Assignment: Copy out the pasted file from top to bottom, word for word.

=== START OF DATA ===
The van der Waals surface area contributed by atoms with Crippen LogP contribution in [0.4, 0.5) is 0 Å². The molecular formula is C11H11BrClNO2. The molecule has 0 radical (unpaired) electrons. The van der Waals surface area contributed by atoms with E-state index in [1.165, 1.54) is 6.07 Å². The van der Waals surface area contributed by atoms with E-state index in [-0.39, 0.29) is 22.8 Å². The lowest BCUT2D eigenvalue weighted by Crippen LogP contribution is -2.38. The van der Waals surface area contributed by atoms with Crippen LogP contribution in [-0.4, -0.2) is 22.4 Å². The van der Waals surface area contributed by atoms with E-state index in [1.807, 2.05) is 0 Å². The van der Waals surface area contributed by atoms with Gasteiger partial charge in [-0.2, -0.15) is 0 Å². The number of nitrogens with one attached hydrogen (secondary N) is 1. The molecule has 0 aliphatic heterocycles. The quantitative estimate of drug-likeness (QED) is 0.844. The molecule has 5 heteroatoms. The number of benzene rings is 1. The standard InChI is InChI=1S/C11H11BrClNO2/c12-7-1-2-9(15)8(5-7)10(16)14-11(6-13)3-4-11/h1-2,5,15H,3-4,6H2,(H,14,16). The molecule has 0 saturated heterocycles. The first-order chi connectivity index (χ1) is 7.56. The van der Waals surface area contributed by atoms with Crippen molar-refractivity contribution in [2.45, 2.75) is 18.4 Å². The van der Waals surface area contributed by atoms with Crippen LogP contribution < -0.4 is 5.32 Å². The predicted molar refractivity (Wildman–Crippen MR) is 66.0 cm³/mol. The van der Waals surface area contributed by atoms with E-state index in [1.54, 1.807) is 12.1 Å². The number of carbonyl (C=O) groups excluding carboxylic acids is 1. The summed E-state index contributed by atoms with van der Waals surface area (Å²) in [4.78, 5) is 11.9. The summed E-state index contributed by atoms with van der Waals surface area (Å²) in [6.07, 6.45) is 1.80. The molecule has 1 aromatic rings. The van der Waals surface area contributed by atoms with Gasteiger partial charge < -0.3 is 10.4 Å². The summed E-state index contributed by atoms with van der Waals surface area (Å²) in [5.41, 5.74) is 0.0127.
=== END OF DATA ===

The van der Waals surface area contributed by atoms with Crippen LogP contribution in [0.4, 0.5) is 0 Å². The molecular formula is C11H11BrClNO2. The molecule has 0 radical (unpaired) electrons. The van der Waals surface area contributed by atoms with E-state index in [1.165, 1.54) is 6.07 Å². The van der Waals surface area contributed by atoms with E-state index in [-0.39, 0.29) is 22.8 Å². The lowest BCUT2D eigenvalue weighted by Crippen LogP contribution is -2.38. The van der Waals surface area contributed by atoms with Crippen LogP contribution in [-0.4, -0.2) is 22.4 Å². The van der Waals surface area contributed by atoms with E-state index in [1.807, 2.05) is 0 Å². The van der Waals surface area contributed by atoms with Gasteiger partial charge in [-0.2, -0.15) is 0 Å². The number of nitrogens with one attached hydrogen (secondary N) is 1. The molecule has 0 aliphatic heterocycles. The quantitative estimate of drug-likeness (QED) is 0.844. The molecule has 5 heteroatoms. The number of benzene rings is 1. The standard InChI is InChI=1S/C11H11BrClNO2/c12-7-1-2-9(15)8(5-7)10(16)14-11(6-13)3-4-11/h1-2,5,15H,3-4,6H2,(H,14,16). The molecule has 0 saturated heterocycles. The first-order chi connectivity index (χ1) is 7.56. The van der Waals surface area contributed by atoms with Crippen molar-refractivity contribution in [2.45, 2.75) is 18.4 Å². The van der Waals surface area contributed by atoms with Crippen LogP contribution < -0.4 is 5.32 Å². The predicted molar refractivity (Wildman–Crippen MR) is 66.0 cm³/mol. The van der Waals surface area contributed by atoms with E-state index in [1.54, 1.807) is 12.1 Å². The number of carbonyl (C=O) groups excluding carboxylic acids is 1. The summed E-state index contributed by atoms with van der Waals surface area (Å²) in [4.78, 5) is 11.9. The summed E-state index contributed by atoms with van der Waals surface area (Å²) in [6.07, 6.45) is 1.80. The molecule has 1 aromatic rings. The van der Waals surface area contributed by atoms with Gasteiger partial charge < -0.3 is 10.4 Å². The summed E-state index contributed by atoms with van der Waals surface area (Å²) in [5.41, 5.74) is 0.0127.